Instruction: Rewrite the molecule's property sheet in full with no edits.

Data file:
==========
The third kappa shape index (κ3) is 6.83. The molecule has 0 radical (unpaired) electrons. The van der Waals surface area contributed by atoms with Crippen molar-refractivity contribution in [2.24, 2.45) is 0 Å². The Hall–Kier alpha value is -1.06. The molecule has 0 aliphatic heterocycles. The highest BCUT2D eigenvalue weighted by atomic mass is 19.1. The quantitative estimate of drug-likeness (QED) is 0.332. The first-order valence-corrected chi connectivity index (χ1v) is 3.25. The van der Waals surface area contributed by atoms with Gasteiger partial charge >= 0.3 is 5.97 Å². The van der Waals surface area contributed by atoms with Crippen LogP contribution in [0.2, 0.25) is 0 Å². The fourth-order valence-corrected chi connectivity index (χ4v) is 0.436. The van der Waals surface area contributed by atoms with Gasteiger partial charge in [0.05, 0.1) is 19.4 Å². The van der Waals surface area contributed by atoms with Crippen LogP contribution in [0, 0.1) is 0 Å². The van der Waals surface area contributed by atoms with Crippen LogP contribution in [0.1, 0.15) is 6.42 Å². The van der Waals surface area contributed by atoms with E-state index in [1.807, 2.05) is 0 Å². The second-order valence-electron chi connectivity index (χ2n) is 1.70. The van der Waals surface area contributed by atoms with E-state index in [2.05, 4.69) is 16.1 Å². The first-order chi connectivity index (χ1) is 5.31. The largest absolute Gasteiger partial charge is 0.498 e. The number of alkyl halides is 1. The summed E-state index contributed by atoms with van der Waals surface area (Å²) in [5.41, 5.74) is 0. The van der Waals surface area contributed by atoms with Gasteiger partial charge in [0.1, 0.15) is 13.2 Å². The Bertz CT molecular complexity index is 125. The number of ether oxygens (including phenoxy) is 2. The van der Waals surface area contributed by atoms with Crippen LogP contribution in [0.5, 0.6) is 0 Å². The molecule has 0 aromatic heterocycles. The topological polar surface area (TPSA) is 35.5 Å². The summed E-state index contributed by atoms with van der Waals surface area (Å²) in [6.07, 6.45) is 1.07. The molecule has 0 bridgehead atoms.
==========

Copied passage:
The third kappa shape index (κ3) is 6.83. The molecule has 0 radical (unpaired) electrons. The van der Waals surface area contributed by atoms with Crippen molar-refractivity contribution in [2.24, 2.45) is 0 Å². The Hall–Kier alpha value is -1.06. The molecule has 0 aliphatic heterocycles. The highest BCUT2D eigenvalue weighted by atomic mass is 19.1. The quantitative estimate of drug-likeness (QED) is 0.332. The first-order valence-corrected chi connectivity index (χ1v) is 3.25. The van der Waals surface area contributed by atoms with Gasteiger partial charge >= 0.3 is 5.97 Å². The van der Waals surface area contributed by atoms with Crippen LogP contribution in [0.2, 0.25) is 0 Å². The fourth-order valence-corrected chi connectivity index (χ4v) is 0.436. The van der Waals surface area contributed by atoms with Gasteiger partial charge in [0.05, 0.1) is 19.4 Å². The van der Waals surface area contributed by atoms with Crippen LogP contribution in [0, 0.1) is 0 Å². The van der Waals surface area contributed by atoms with Crippen LogP contribution in [0.1, 0.15) is 6.42 Å². The van der Waals surface area contributed by atoms with E-state index in [1.807, 2.05) is 0 Å². The second-order valence-electron chi connectivity index (χ2n) is 1.70. The van der Waals surface area contributed by atoms with E-state index in [2.05, 4.69) is 16.1 Å². The first-order chi connectivity index (χ1) is 5.31. The largest absolute Gasteiger partial charge is 0.498 e. The number of alkyl halides is 1. The summed E-state index contributed by atoms with van der Waals surface area (Å²) in [5.41, 5.74) is 0. The van der Waals surface area contributed by atoms with Gasteiger partial charge in [0.1, 0.15) is 13.2 Å². The Bertz CT molecular complexity index is 125. The number of ether oxygens (including phenoxy) is 2. The van der Waals surface area contributed by atoms with Crippen LogP contribution in [0.5, 0.6) is 0 Å². The molecule has 0 aromatic heterocycles. The topological polar surface area (TPSA) is 35.5 Å². The summed E-state index contributed by atoms with van der Waals surface area (Å²) in [6.07, 6.45) is 1.07. The molecule has 0 bridgehead atoms.